Published: March 20, 2018
Vermont, 1950. There’s a place for the girls whom no one wants–the troublemakers, the illegitimate, the too smart for their own good. It’s called Idlewild Hall. And in the small town where it’s located, there are rumors that the boarding school is haunted. Four roommates bond over their whispered fears, their budding friendship blossoming–until one of them mysteriously disappears. . . .
Vermont, 2014. As much as she’s tried, journalist Fiona Sheridan cannot stop revisiting the events surrounding her older sister’s death. Twenty years ago, her body was found lying in the overgrown fields near the ruins of Idlewild Hall. And though her sister’s boyfriend was tried and convicted of murder, Fiona can’t shake the suspicion that something was never right about the case.
When Fiona discovers that Idlewild Hall is being restored by an anonymous benefactor, she decides to write a story about it. But a shocking discovery during the renovations will link the loss of her sister to secrets that were meant to stay hidden in the past–and a voice that won’t be silenced. . . .
OMG! Five Stars!
This is the best “edge of your seat” book that I have read or listened to in ages. I highly recommend this book to anyone that loves a great murder mystery that involves the past colliding with the present.
In The Broken Girls, Simone St. James delivers two gothic mysteries for the price of one. The narrative bobs and weaves through time with two sets of characters.
In the contemporary mystery, Fiona searches for definitive proof that Deb’s murderer is in prison. The deeper she digs, the more she realizes everything has not been tied up into a pretty bow. Plenty of dangerous darkness lingers in the present.
Back in 1950, we meet four vastly different girls—haunted Sonia, abandoned CeCe, athletic Roberta, and beautiful Katie—who become closer than sisters through their experiences at Idlewild and their shared brokenness. Mary Hand is a real presence in their lives, but not nearly as terrifying as the traumas they’ve already overcome.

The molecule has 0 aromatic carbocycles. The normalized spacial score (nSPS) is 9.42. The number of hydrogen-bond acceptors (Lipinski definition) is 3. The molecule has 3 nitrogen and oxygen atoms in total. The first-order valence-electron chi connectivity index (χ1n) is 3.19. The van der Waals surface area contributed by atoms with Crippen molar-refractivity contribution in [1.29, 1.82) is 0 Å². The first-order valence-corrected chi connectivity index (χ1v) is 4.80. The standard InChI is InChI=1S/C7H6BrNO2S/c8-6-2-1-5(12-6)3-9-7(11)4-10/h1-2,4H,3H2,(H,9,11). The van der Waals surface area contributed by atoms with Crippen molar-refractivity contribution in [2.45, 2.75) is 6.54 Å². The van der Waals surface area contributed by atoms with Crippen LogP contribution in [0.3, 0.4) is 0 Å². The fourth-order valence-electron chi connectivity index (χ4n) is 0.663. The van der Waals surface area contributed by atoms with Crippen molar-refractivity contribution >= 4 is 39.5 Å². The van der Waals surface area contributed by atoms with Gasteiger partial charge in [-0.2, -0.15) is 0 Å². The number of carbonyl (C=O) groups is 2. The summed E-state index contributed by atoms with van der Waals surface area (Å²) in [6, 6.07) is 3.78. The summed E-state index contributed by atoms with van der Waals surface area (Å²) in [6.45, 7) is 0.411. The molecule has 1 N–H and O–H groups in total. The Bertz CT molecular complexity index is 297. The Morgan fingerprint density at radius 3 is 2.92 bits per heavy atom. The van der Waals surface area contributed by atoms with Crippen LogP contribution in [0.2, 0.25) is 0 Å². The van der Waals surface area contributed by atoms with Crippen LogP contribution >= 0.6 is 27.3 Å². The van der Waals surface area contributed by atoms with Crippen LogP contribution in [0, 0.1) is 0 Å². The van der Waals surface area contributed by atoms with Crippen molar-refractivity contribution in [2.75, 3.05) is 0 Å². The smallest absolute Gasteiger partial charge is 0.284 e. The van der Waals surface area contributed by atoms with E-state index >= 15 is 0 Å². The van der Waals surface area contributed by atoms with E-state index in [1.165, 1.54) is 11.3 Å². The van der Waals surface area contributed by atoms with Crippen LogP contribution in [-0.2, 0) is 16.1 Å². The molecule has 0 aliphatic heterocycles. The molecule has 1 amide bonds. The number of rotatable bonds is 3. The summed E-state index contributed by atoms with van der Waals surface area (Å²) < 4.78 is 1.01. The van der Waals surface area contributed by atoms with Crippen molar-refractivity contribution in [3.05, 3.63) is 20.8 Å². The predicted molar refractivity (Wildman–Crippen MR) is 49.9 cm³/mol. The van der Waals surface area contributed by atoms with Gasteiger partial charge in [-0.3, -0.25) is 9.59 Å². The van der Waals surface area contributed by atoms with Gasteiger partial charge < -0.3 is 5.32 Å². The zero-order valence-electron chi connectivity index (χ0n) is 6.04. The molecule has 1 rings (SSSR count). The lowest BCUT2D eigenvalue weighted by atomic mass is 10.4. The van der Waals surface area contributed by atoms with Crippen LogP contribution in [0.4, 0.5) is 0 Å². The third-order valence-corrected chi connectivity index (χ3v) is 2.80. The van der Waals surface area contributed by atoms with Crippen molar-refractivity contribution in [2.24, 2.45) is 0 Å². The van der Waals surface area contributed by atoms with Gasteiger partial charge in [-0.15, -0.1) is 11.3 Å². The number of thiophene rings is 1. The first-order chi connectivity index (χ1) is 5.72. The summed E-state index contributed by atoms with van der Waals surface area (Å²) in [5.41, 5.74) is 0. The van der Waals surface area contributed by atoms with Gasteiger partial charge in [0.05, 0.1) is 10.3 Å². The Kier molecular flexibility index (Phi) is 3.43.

They love one another fiercely. But one of them won’t leave Idlewild Hall alive.
With this dual narrative, the author produces an excellent mirage, interweaving historical fiction, thriller, gothic horror, and mystery into an incredibly satisfying and cohesive whole. Every character springs vividly from the page. In a predominantly female cast, St. James shuns stereotypes and creates complicated, flawed women who support one another at any cost.
The societal commentary is frequent and biting: how some lives are prioritized over others; corruption in police forces; psychological trauma going untreated, seen more as a weakness and failing than a genuine problem to be fixed; how society has constantly devalued and oppressed women.
Sisterhood is the beating, undying heart of The Broken Girls; without it, crimes go unpunished and the victims remain nameless.
And, of course, we can not leave out the ghost. Mary Hand takes a backseat to the primary plots—she’s more of a signal post, a ghostly emblem of Idlewild and the horrors the girls have already experienced. Yet her moments are perfectly eerie and unsettling, adding a supernatural, psychological flavor to the already bloody tragedies.
By the last page, St. James has gathered up every thread into a solid knot. The Broken Girls is an intense, emotional lament on loss and pain.
This is my first read by this author, but it will not be my last !!!!!